29 August 2011

money buys some people happiness

Since we're seniors in high school, we need to start considering the future, says our guidance counseling office. So they called in a motivational speaker. I don't know what motivational speeches do to high schoolers who really just want to get their work done, but it's their call.
So this overly-peppy, ex-NFL player came in to talk to us about getting a job, making money, and for some reason, cyberbullying and stereotypes. It was like the how-to-do-everything-right-miscellaneous-speech. It was a tad bit unfocused and strange, but oh well.
We talked - well, he talked - about how getting your "dream job" will be great, but it should be one that makes you some good money. What's all this money talk about? It's almost like a high-paying job will guarantee happiness. And I guess that would be nice to have some extra cash. But it doesn't make you happier. You could be a billionaire suffering from depression, or you could have terrible misfortunes and live a miserable life - but still be rich and successful in your job. Or you could be an underpaid schoolteacher who loves going to work everyday. Which sounds better?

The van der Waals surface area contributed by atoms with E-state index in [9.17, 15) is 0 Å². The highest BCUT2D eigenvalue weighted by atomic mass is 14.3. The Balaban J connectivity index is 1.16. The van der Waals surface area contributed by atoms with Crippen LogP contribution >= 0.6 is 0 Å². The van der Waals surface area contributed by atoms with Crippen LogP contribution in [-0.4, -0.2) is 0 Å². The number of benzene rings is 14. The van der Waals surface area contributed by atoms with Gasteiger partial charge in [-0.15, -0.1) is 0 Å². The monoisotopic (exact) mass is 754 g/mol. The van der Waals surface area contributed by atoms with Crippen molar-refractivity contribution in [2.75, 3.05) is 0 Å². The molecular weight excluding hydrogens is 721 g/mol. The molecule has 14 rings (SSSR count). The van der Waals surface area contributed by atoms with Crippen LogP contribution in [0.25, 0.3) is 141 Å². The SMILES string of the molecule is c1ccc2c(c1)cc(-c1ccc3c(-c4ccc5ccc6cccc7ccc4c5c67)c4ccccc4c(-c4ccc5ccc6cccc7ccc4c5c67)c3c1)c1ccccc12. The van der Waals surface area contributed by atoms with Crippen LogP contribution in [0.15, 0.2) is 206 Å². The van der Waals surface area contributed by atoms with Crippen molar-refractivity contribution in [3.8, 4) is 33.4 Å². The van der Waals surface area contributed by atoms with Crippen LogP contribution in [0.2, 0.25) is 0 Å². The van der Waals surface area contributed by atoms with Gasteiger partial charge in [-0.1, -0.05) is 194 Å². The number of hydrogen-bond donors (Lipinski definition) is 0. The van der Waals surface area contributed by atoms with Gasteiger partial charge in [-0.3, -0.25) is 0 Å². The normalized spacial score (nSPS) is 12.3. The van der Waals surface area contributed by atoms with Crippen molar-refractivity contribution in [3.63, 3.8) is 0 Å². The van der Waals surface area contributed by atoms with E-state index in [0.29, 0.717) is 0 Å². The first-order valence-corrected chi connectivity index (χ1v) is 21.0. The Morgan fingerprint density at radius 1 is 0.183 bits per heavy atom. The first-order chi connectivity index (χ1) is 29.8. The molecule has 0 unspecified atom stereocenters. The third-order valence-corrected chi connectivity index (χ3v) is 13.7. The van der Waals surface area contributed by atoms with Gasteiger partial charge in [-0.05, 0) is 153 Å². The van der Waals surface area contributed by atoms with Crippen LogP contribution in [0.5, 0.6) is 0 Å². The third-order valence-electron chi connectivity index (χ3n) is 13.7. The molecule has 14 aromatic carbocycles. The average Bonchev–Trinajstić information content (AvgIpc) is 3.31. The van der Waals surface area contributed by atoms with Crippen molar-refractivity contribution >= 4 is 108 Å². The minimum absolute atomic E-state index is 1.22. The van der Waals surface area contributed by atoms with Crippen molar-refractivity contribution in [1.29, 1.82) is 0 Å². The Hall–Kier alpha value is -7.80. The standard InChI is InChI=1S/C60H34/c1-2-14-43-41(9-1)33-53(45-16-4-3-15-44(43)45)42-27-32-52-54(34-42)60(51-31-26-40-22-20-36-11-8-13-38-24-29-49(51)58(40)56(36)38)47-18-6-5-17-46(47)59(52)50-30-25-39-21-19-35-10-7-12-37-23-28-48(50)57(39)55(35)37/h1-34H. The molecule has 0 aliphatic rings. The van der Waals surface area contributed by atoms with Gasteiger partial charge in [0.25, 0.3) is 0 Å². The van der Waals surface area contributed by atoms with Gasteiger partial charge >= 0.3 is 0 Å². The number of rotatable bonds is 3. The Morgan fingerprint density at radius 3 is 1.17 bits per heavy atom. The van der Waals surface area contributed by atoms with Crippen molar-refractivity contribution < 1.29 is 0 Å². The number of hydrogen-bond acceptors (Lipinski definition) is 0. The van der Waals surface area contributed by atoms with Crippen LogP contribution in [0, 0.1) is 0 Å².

Not to say that money can't buy happiness, because evidently it can for some people. I just wish that people could see that. And he also said we should "prepare ourselves" for things like math, science, and information technology because "that's where the money is." No. The money is in the bank. And the money can be yours with hard work, desire, and of course, passion. I, for instance, cannot be an engineer. But I would be perfectly happy doing something like art, photography, design, or social sciences. And that might not be "where the money is", but it's where my heart is. And wherever my heart is, is happiness.

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